Yuliya Solntseva

Aleksandr Dovzhenko & Yuliya Solntseva – Pobeda na Pravoberezhnoi Ukraine i izgnaniye nemetsikh zakhvatchikov za predeli Ukrainskikh sovietskikh zemel AKA Victory in Soviet Ukraine (1945)


Describes the Russian attack against the Germans, which drove them away from the Dneiper river, and finally out of Ukraine. Read More »

Yuliya Solntseva – Zacharovannaya Desna AKA The Enchanted Desna (1964)


Jonathan Rosenbaum’s comments on first seeing the film:
May 26, 1972: A screening of Julia Solntseva’s THE ENCHANTED DESNA (1964) at the Cinémathèque. Here is another Russian masterpiece that, like ENTHUSIASM, rarely gets shown, is ignored in most film literature, and on first glance seems to outdistance nearly all the “official” Russian classics.First glances are often deceptive; but how can we verify them when the films remain so difficult to see, and are so seldom spoken about? Indeed, if it hadn’t been for Godard’s enthusiastic reference to DESNA in a 1965 interview, I might never have gone. But surely it is one of the most ravishing spectacles ever made, an ecstatic riot of color and sound that uses 70mm and stereophonic recording with all the freedom and imagination of an inspired home movie. Read More »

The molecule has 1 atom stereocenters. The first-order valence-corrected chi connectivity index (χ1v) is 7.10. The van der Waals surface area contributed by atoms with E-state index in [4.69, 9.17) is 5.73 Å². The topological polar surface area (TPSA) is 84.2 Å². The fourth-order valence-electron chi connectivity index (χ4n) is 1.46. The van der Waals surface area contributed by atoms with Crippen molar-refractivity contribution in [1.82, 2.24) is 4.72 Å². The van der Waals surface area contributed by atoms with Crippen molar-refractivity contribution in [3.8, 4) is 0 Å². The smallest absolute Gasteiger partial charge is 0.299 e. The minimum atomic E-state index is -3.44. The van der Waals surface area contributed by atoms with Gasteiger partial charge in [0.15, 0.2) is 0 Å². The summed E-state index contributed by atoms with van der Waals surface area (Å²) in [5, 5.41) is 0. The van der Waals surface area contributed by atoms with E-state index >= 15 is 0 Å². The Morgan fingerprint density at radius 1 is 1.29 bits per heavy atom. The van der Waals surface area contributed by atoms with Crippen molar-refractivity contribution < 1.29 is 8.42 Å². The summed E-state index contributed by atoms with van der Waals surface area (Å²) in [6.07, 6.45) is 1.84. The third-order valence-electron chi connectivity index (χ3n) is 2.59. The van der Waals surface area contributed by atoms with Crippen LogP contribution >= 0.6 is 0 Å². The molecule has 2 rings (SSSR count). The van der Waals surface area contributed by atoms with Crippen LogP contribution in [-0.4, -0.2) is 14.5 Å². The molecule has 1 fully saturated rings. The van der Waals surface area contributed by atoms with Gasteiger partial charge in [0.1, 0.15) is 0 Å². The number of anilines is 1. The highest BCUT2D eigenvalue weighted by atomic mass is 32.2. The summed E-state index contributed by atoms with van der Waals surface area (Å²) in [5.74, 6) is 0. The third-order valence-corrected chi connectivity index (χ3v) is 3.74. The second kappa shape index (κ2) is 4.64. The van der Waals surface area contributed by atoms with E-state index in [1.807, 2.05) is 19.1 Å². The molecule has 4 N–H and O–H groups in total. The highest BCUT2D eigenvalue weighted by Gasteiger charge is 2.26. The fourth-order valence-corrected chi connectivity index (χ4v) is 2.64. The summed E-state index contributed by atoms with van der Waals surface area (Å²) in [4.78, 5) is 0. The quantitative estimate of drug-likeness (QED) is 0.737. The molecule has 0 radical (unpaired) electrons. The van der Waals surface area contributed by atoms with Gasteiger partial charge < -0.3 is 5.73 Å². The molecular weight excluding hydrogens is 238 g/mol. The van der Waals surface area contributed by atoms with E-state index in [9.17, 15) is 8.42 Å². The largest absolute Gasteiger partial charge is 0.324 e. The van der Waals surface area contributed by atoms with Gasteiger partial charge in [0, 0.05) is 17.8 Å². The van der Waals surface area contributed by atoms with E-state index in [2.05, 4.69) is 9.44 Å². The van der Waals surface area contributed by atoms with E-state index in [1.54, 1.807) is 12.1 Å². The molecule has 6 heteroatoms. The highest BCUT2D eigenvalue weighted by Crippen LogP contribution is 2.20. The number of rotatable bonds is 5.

Yuliya Solntseva – Povest plamennykh let aka The Story of the Flaming Years (1961)



The war is over. Soviet troops are marching past the captured Reichstag (former seat of government) in Berlin. A young soldier with a submachine gun in hand, a Ukrainian peasant from the Dnipro region, Ivan Orliuk pauses, towering by the Brandenburg Gates. He stands like a magnificent monument. Before the war, Orliuk’s was the most peaceful of occupations—he tilled the soil. With the war, he took to arms to cover a difficult road from the Dnipro all the way to Berlin. Read More »